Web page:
How did the moon get its bull’s-eye crater?

One of the most striking features on the moon is Orientale Basin, a 580-mile-wide bull’s-eye crater surrounded by three concentric rings – and scientists now think they know exactly how it formed.

In a joint pair of articles published in the current issue of Science, researchers explain how they used data from NASA’s Gravity Recovery and Interior Laboratory (GRAIL) spacecraft to peer beneath the moon’s surface and piece together the giant crater’s story.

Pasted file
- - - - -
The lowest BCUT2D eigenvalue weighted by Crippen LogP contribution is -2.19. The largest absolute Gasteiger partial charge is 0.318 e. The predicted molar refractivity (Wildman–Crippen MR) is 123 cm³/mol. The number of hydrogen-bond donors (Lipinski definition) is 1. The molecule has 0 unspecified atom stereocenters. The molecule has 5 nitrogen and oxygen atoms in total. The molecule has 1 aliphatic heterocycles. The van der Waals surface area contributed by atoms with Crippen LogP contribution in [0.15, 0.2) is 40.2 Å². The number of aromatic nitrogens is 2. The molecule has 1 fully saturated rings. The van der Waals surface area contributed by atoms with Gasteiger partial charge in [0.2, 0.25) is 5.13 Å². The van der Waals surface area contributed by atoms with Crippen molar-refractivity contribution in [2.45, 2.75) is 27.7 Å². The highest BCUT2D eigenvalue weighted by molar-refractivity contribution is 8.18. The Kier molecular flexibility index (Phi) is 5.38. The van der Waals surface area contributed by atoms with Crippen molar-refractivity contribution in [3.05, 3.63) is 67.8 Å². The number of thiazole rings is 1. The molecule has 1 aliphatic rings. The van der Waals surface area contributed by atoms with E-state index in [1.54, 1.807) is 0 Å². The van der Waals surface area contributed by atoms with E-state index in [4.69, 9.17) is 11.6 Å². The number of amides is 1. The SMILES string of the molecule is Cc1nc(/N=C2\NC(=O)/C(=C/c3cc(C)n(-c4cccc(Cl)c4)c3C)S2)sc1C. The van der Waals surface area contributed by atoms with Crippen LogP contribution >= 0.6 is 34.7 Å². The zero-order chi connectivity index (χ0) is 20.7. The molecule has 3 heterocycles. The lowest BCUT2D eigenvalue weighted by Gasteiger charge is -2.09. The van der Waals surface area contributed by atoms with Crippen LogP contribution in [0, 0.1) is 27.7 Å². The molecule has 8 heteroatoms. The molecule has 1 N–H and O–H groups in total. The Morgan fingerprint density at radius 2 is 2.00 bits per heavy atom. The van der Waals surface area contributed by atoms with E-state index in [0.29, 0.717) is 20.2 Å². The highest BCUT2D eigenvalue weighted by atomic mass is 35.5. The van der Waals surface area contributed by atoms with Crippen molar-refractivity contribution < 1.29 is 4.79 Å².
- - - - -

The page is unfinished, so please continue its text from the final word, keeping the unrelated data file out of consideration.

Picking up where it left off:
“Big impacts like the one that formed Orientale were the most important drivers of change on planetary crusts in the early solar system,” said Brandon Johnson, a lead author of one of the papers and a co-author of the other. “Thanks to the tremendous data supplied by GRAIL, we have a much better idea of how these basins form, and we can apply that knowledge to big basins on other planets and moons.” READ MORE.

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